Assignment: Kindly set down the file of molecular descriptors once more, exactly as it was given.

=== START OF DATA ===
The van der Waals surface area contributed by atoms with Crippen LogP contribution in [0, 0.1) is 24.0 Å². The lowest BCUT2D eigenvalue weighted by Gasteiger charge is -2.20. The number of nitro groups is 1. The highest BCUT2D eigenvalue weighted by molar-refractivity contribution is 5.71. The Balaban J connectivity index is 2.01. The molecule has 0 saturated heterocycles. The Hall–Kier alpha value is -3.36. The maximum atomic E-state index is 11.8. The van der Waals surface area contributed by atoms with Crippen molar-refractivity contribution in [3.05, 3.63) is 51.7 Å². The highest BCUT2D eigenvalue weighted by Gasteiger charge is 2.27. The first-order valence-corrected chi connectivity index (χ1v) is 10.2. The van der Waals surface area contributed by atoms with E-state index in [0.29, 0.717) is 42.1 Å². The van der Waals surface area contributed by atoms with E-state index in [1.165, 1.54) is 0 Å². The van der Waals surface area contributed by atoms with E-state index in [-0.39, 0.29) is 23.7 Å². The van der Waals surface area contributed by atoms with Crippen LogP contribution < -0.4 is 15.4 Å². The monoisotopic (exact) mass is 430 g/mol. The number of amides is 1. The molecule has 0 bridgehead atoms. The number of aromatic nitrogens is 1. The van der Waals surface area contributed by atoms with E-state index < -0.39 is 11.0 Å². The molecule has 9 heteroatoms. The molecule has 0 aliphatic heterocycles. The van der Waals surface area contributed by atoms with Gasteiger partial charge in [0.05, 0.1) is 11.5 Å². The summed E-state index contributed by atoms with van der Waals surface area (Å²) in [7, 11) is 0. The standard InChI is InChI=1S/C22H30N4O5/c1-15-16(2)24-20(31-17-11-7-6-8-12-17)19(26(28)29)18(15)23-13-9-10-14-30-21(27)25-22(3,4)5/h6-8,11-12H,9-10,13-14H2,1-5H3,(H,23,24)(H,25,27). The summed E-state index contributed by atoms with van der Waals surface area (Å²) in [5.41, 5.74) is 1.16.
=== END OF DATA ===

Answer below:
The van der Waals surface area contributed by atoms with Crippen LogP contribution in [0, 0.1) is 24.0 Å². The lowest BCUT2D eigenvalue weighted by Gasteiger charge is -2.20. The number of nitro groups is 1. The highest BCUT2D eigenvalue weighted by molar-refractivity contribution is 5.71. The Balaban J connectivity index is 2.01. The molecule has 0 saturated heterocycles. The Hall–Kier alpha value is -3.36. The maximum atomic E-state index is 11.8. The van der Waals surface area contributed by atoms with Crippen molar-refractivity contribution in [3.05, 3.63) is 51.7 Å². The highest BCUT2D eigenvalue weighted by Gasteiger charge is 2.27. The first-order valence-corrected chi connectivity index (χ1v) is 10.2. The van der Waals surface area contributed by atoms with E-state index in [0.29, 0.717) is 42.1 Å². The van der Waals surface area contributed by atoms with E-state index in [1.165, 1.54) is 0 Å². The van der Waals surface area contributed by atoms with E-state index in [-0.39, 0.29) is 23.7 Å². The van der Waals surface area contributed by atoms with Crippen LogP contribution < -0.4 is 15.4 Å². The monoisotopic (exact) mass is 430 g/mol. The number of amides is 1. The molecule has 0 bridgehead atoms. The number of aromatic nitrogens is 1. The van der Waals surface area contributed by atoms with E-state index < -0.39 is 11.0 Å². The molecule has 9 heteroatoms. The molecule has 0 aliphatic heterocycles. The van der Waals surface area contributed by atoms with Gasteiger partial charge in [0.05, 0.1) is 11.5 Å². The summed E-state index contributed by atoms with van der Waals surface area (Å²) in [7, 11) is 0. The standard InChI is InChI=1S/C22H30N4O5/c1-15-16(2)24-20(31-17-11-7-6-8-12-17)19(26(28)29)18(15)23-13-9-10-14-30-21(27)25-22(3,4)5/h6-8,11-12H,9-10,13-14H2,1-5H3,(H,23,24)(H,25,27). The summed E-state index contributed by atoms with van der Waals surface area (Å²) in [5.41, 5.74) is 1.16.